Tonight's edition of Bill Kurtis's The New Explorers series tracks the space flight of Chicago's Mae Jemison. When Jemison was growing up all astronauts were white males, but still she dreamed of being one, even through her education at Stanford and Cornell and after she started her own medical practice. She got her wish in 1992, when she was picked for an Endeavour mission. Kurtis talks to her before and after her trip, and even during it, for the show, which is being broadcast at 7:30 on WTTW, channel 11. Call 509-5446 for details.
The Evanston/North Shore YWCA says its battered women's shelter offers the only comprehensive domestic-violence program in the northeastern Chicago area; it will be saluted tonight at a fund-raising dinner that boasts a keynote speech by Betty Friedan, author of The Feminine Mystique and a founder of NOW and the National Women's Political Caucus. The dinner's at 7; there's a cocktail reception beforehand. It's all at the Orrington Hotel, 1700 Orrington in Evanston. Tix are $100; call 708-864-8445.
B.F. Skinner's successful experiments with behavioral modification in animals quickly led him into the realm of speculative human psychology. In Walden Two, he wondered if the behavior of humans could be modified in the same way--a provocative question in a society that values individual freedom as much as ours does. You can talk about these issues and others in a free ongoing brown-bag discussion series on B.F. Skinner and his work. It runs every Thursday from noon to 1:15 until May 6 in room 174 of the Illinois Institute of Technology's Life Science Building, 3105 S. Dearborn. Call 567-8862 for more.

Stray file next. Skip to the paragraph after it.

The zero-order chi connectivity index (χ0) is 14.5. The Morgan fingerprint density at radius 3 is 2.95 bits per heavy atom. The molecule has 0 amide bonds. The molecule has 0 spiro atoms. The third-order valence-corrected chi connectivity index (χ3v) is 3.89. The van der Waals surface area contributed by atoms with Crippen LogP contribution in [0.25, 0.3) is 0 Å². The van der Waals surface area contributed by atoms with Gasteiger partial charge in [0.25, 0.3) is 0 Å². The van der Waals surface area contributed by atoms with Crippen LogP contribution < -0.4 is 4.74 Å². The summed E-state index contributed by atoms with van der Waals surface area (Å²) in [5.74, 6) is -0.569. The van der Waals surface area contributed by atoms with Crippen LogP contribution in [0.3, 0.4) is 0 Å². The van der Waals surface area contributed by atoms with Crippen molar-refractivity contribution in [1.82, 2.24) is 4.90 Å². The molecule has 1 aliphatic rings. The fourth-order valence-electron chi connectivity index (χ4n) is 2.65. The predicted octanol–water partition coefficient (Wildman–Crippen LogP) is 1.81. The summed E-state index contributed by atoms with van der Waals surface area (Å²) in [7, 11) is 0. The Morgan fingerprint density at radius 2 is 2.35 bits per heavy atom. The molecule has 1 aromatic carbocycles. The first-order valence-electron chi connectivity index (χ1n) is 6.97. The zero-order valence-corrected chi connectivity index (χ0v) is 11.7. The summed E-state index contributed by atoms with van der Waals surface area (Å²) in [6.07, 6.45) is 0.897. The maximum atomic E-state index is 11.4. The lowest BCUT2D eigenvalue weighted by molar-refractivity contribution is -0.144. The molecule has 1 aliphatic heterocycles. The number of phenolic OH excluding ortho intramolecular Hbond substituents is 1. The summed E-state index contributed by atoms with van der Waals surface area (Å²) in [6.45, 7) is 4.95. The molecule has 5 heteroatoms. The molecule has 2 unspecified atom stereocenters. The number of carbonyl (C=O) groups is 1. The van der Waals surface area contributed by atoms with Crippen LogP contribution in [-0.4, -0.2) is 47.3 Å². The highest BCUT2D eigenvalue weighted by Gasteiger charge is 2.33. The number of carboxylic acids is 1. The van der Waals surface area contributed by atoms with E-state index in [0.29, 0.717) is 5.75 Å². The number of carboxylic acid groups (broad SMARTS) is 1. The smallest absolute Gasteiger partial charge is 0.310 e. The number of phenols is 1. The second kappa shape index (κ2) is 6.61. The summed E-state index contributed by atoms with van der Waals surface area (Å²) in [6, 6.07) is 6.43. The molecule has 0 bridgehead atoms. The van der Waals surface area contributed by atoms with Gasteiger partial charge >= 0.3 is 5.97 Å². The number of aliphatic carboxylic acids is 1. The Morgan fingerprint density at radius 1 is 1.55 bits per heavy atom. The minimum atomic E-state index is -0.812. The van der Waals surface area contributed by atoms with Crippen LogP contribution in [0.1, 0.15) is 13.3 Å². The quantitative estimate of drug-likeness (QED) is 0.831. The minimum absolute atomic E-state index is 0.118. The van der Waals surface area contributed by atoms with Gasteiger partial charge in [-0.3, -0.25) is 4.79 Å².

It's Chicago Audubon Society's award night! Among those to be feted are People's Choice publisher Muriel Burgett, Doreen Carey of the Grand Calumet Task Force, Citizens for a Better Environment's Kevin Greene, Marty and Bill Gregory of the Chicago Peregrine Release Program, Rothwell C. Polk Jr. from the Anti Lake Calumet Airport Coalition, Saint Florian's Church, Representative George Sangmeister, and the Wetlands Watch Program's Ken Stoffel. Dr. Sam Rowell will provide the evening's entertainment with Woodland Rhapsody, a slide show accompanied by music. The dinners are $14 or $15; it's at 6:30 at the Homestead Restaurant, 8305 W. North in Melrose Park. Call 708-456-5300 for reservations.